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    I think "groundbreaking" is a strong word to describe Asia, but I think it did find a niche (crossing Boston with ELP might be one way of describing it) that had not been exploited yet. AOR with the trappings of prog. At least in 1982 it sounded fresh, interesting, and not quite like anything else out there.

    And, on the first LP, the riffs were damn good. So I think its blockbuster status is well deserved. How well does it stand the test of time? Dunno. Sometimes I listen to it now and really enjoy it. Other times, not so much.

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  13. #13
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    I was extremely disappointed with that cheese platter when I spun it for the first time.

    I only listened to it once since its release.
    no tunes, no dynamics, no nosebone

  14. #14
    Quote Originally Posted by Plasmatopia View Post
    This was groundbreaking in the sense that I dug a hole in my backyard and buried it.
    I think I used my copy as a Frisbee.

  15. #15
    Quote Originally Posted by philsunset View Post
    I think I used my copy as a Frisbee.
    Thank you for your insightful contribution to the debate ! I'm sure there's many albums you like that i threw in the trash can but it would mean shit to a discussion !

    OK , apparently from another thread you rate Touch's debut as a classic album. I'M SPEECHLESS !!!
    Last edited by Rufus; 05-25-2013 at 11:37 AM.

  16. #16
    Well it would't bother me in the least if you tossed out your copies of music I may like. You'll have a cleaner house or apartment. To each their own.

  17. #17
    More like heartbreaking.

  18. #18
    A timeless masterpiece. That's all I can say.

  19. #19
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    here's my review:


    thesis:

    look for the most cynical thing in modern music and you’ll not stray far from the name ASiA. to many it is the culmination of a particularily nasty episode in modern music, when the industry was suddenly flooded with lawyers, economists and self-described “impressarios“, who had all learned that this is a business where there's actually money to be earned. loads of. now, this is far from a novel phenomenon – the most successful pop, also but not exclusively in sales terms, always had the aid and vision of shrewd business types but it was not until the late 1970s that musicians were suddenly faced with an ever decreasing acceptance of them just delivering creativity and doing what they do best and see where it takes themselves and their art. and now you find yourself in ‘82. punk came and went but what it left was a welcome damper to many rock dinosaurs, who quickly got lost in the mire of their own craftiness and – consequently – self-indulgence, which left audiences increasingly puzzled and ultimately caring less. disco came and went and quickly took the power back to the producer and mastermind, making it possible to move the masses without any musical or instrumental skill of importance (a skill in itself).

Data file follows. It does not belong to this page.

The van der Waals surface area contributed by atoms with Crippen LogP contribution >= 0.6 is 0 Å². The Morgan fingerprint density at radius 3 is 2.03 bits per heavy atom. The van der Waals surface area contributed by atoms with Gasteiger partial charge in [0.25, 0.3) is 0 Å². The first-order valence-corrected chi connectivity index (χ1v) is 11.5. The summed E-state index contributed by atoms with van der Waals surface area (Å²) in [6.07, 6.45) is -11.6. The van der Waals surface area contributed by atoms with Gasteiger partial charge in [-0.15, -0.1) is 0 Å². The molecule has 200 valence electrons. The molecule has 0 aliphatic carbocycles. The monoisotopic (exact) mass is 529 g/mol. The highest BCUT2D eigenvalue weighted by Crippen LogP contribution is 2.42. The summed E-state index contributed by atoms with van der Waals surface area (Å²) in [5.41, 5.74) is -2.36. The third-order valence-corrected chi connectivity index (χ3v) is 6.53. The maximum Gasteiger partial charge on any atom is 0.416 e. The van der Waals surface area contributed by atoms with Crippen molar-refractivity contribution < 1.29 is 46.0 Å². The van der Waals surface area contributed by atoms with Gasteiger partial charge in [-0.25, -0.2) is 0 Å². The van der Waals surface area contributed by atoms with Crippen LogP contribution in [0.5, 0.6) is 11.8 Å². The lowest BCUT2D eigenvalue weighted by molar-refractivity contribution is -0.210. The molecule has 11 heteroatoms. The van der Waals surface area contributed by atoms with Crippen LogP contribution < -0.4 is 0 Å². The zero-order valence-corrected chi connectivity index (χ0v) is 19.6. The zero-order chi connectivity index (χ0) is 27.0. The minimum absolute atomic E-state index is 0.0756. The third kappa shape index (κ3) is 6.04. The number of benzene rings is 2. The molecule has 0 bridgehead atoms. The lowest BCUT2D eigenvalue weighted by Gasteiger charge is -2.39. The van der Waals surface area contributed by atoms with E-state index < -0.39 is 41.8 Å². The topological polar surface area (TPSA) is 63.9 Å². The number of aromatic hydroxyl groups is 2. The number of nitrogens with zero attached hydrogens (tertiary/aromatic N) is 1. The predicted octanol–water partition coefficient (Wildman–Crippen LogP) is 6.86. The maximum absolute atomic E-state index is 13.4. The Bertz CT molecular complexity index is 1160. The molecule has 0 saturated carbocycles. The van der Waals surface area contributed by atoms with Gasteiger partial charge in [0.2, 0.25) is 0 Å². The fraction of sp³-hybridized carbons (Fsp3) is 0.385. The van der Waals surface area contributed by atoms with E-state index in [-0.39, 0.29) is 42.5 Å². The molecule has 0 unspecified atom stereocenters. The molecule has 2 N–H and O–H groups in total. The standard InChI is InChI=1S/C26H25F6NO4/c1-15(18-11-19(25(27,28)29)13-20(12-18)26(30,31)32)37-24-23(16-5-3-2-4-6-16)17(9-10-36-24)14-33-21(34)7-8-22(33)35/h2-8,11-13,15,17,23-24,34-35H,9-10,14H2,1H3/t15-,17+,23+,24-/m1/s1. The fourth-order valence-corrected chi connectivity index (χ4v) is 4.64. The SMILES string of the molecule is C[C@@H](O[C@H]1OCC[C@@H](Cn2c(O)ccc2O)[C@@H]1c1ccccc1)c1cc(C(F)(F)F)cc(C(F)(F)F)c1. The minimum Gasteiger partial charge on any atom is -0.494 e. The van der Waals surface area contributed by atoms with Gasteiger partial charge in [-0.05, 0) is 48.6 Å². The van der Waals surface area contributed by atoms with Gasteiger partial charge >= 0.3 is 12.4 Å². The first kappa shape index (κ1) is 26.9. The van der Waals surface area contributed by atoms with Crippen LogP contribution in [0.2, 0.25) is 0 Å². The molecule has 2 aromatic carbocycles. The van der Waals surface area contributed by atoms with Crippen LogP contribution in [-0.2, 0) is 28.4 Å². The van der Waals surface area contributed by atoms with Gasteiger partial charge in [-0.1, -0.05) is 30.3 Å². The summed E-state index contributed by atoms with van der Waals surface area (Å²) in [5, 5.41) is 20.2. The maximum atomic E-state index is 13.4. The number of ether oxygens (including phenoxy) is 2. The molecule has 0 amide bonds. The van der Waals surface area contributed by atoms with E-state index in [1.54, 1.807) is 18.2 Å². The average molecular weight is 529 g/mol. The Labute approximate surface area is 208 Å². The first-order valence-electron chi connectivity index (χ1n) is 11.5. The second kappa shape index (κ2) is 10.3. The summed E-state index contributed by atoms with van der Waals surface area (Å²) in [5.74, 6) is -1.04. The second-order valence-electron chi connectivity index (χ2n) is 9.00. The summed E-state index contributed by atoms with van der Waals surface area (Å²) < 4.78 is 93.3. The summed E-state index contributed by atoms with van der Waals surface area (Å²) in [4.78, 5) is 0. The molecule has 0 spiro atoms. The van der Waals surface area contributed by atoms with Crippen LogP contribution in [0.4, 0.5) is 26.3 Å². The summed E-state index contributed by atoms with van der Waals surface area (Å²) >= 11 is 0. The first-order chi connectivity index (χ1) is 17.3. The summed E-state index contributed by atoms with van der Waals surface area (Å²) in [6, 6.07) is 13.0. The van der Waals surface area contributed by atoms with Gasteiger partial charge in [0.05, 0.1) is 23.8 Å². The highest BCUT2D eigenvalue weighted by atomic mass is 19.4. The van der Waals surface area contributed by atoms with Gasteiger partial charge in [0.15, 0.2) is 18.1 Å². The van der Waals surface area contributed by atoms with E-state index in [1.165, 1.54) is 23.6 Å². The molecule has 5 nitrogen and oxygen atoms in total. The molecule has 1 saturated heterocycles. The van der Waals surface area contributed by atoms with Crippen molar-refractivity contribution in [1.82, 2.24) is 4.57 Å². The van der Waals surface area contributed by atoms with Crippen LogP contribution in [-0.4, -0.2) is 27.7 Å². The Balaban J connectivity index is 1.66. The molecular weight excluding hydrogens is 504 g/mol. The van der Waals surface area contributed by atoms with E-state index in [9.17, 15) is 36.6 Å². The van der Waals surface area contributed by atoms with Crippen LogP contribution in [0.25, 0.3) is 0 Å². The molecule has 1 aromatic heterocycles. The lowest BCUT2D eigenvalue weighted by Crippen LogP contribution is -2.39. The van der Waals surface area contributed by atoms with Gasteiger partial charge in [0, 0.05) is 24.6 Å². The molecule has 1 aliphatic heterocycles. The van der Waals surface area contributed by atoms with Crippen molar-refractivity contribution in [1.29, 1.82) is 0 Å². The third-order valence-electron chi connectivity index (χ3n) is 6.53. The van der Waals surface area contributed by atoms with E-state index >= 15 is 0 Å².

and MTV came – and stayed, forever dictating not only what you should sound like but also what to look like when sounding the right way – and whatever the powers that be deemed right. stadium rock came and stayed and wrote the book about booking four or more hot bands into a stadium and earning the quadruple amount of, say, of booking one band and one support act into one arena. this in itself yielded many classic bands that were great during their heyday and many times still draw ‘em in on festivals, country fairs, theatres, rib cook-outs or even the odd arena size gig. think REO Speedwagon, Journey, Toto, Boston ... they all posessed an individual sound but also had the knack to move the masses with their formulaic song structures, grand solos, big hair, lost love ballads and cinemascope sound.